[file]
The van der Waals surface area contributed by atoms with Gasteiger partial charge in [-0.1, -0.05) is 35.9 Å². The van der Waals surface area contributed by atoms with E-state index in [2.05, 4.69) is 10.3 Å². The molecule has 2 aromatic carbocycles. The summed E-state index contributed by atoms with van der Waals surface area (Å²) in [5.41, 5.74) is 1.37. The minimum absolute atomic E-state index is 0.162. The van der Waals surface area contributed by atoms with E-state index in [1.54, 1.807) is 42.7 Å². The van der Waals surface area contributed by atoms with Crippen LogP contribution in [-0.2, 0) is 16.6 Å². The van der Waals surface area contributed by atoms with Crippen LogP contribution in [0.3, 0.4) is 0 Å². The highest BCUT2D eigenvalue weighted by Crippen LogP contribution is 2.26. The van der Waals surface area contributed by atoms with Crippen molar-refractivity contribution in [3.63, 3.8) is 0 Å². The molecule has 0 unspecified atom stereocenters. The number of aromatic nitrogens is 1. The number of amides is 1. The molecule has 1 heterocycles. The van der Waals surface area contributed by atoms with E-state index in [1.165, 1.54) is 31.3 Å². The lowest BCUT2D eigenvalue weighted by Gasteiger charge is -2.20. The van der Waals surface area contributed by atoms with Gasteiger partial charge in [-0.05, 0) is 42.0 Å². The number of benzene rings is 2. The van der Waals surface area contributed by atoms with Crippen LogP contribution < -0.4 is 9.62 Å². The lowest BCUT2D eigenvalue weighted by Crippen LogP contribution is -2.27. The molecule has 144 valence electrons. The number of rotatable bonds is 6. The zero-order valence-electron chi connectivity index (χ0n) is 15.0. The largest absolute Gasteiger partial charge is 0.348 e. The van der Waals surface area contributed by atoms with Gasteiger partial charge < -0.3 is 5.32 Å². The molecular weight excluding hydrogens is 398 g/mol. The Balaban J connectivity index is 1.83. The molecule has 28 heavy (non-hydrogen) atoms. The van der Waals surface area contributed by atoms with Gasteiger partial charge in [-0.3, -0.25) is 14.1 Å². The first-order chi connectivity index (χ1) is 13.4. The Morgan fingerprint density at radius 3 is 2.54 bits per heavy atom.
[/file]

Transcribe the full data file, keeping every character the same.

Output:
The van der Waals surface area contributed by atoms with Gasteiger partial charge in [-0.1, -0.05) is 35.9 Å². The van der Waals surface area contributed by atoms with E-state index in [2.05, 4.69) is 10.3 Å². The molecule has 2 aromatic carbocycles. The summed E-state index contributed by atoms with van der Waals surface area (Å²) in [5.41, 5.74) is 1.37. The minimum absolute atomic E-state index is 0.162. The van der Waals surface area contributed by atoms with E-state index in [1.54, 1.807) is 42.7 Å². The van der Waals surface area contributed by atoms with Crippen LogP contribution in [-0.2, 0) is 16.6 Å². The van der Waals surface area contributed by atoms with Crippen LogP contribution in [0.3, 0.4) is 0 Å². The highest BCUT2D eigenvalue weighted by Crippen LogP contribution is 2.26. The van der Waals surface area contributed by atoms with Crippen molar-refractivity contribution in [3.63, 3.8) is 0 Å². The molecule has 0 unspecified atom stereocenters. The number of aromatic nitrogens is 1. The number of amides is 1. The molecule has 1 heterocycles. The van der Waals surface area contributed by atoms with E-state index in [1.165, 1.54) is 31.3 Å². The lowest BCUT2D eigenvalue weighted by Gasteiger charge is -2.20. The van der Waals surface area contributed by atoms with Gasteiger partial charge in [-0.05, 0) is 42.0 Å². The number of benzene rings is 2. The van der Waals surface area contributed by atoms with Crippen LogP contribution < -0.4 is 9.62 Å². The lowest BCUT2D eigenvalue weighted by Crippen LogP contribution is -2.27. The molecule has 144 valence electrons. The number of rotatable bonds is 6. The zero-order valence-electron chi connectivity index (χ0n) is 15.0. The largest absolute Gasteiger partial charge is 0.348 e. The van der Waals surface area contributed by atoms with Gasteiger partial charge < -0.3 is 5.32 Å². The molecular weight excluding hydrogens is 398 g/mol. The Balaban J connectivity index is 1.83. The molecule has 28 heavy (non-hydrogen) atoms. The van der Waals surface area contributed by atoms with Gasteiger partial charge in [-0.3, -0.25) is 14.1 Å². The first-order chi connectivity index (χ1) is 13.4. The Morgan fingerprint density at radius 3 is 2.54 bits per heavy atom.